Mars Curiosity Rover Captures Images Of The Red Planet's Stunning Black Sand Dunes
NASA's Mars Curiosity rover has taken photos of the gorgeous black sand dunes on the Martian surface. The newly released images show a part of the Bagnold Dunes. It is a big black sand field that is located in Mount Sharp’s northwestern flank.
Incidentally, the rover studied four different sites in the Bagnold region from early February to early April this year. In 2015, the six-wheeled robot had arrived at a different area of Bagnold. Soon after, the rover began to study some crescent-shaped dunes, beginning the first close-up investigation of active extraterrestrial sand dunes. According to Space.com, researchers should be better able to understand how Martian winds sculpt dunes into different patterns and shapes with the help of Curiosity's recent work at the linear-dune site.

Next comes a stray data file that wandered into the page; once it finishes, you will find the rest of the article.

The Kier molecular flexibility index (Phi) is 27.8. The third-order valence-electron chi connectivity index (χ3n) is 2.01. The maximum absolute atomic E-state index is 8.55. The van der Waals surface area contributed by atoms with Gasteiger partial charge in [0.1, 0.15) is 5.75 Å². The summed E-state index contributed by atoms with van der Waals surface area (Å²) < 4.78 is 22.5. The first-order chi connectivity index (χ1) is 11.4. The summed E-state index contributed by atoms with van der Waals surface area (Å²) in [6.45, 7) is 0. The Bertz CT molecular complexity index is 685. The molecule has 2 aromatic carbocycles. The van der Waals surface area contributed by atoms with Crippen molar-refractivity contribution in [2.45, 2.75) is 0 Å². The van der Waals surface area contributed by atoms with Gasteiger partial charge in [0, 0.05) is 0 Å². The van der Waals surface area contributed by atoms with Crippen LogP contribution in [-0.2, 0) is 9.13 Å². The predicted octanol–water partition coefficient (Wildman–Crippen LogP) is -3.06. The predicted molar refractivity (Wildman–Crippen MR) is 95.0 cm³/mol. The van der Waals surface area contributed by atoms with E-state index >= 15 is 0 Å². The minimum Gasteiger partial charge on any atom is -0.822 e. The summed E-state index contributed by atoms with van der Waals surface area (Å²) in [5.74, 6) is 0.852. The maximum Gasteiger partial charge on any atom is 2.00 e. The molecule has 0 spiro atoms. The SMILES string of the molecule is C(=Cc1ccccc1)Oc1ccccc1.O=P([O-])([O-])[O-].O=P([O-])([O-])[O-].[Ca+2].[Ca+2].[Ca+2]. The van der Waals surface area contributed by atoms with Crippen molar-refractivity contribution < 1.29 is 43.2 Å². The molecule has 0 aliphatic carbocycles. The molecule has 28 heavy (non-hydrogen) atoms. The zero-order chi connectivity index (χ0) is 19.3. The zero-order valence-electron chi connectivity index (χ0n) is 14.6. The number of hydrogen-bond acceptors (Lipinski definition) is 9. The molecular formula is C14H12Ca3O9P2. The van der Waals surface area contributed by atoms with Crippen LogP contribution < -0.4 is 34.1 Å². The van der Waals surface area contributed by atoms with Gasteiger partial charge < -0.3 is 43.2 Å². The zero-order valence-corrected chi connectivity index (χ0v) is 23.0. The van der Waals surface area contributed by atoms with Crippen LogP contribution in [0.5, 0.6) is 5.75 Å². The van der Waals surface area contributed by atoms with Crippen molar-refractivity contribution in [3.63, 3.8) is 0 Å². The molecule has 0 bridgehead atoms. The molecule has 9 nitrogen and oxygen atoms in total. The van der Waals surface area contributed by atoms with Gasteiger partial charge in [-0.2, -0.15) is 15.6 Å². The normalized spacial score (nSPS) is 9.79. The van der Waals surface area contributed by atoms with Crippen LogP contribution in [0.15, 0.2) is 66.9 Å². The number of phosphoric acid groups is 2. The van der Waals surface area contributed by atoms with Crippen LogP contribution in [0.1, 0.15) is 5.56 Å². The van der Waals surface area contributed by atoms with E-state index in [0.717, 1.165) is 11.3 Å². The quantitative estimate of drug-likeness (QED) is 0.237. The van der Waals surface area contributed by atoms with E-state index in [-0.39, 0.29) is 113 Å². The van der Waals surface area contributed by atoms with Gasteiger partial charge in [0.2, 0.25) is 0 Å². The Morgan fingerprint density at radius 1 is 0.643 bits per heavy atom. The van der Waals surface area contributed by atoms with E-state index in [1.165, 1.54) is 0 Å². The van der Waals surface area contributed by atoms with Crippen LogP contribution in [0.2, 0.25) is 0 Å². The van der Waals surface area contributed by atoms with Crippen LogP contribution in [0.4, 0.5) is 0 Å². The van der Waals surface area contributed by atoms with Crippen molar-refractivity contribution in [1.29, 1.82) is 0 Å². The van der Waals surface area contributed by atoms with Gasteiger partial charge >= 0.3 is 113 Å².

"At these linear dunes, the wind regime is more complicated than at the crescent dunes we studied earlier," California Institute of Technology’s Mathieu Lapotre said in a statement. "There seems to be more contribution from the wind coming down the mountain’s slope here compared with the crescent dunes farther north."
Curiosity is now moving away from this area, after collecting a sand sample from it. At present, the rover is making its way up Mount Sharp’s foothills that rise from the center of the Gale Crater.
Curiosity is analyzing the rock layers as it makes its climb. It is looking for clues about when and how Mars made the transition from being a comparatively wet and warm world billions of years ago to the dry and cold planet it is today.
The rover had landed inside the 154-kilometer-wide Gale Crater on Mars in August 2012 to determine whether the region could have once hosted microbial life. Curiosity soon found proof that Gale once had a potentially habitable lake-and-stream system for a long period in the ancient past.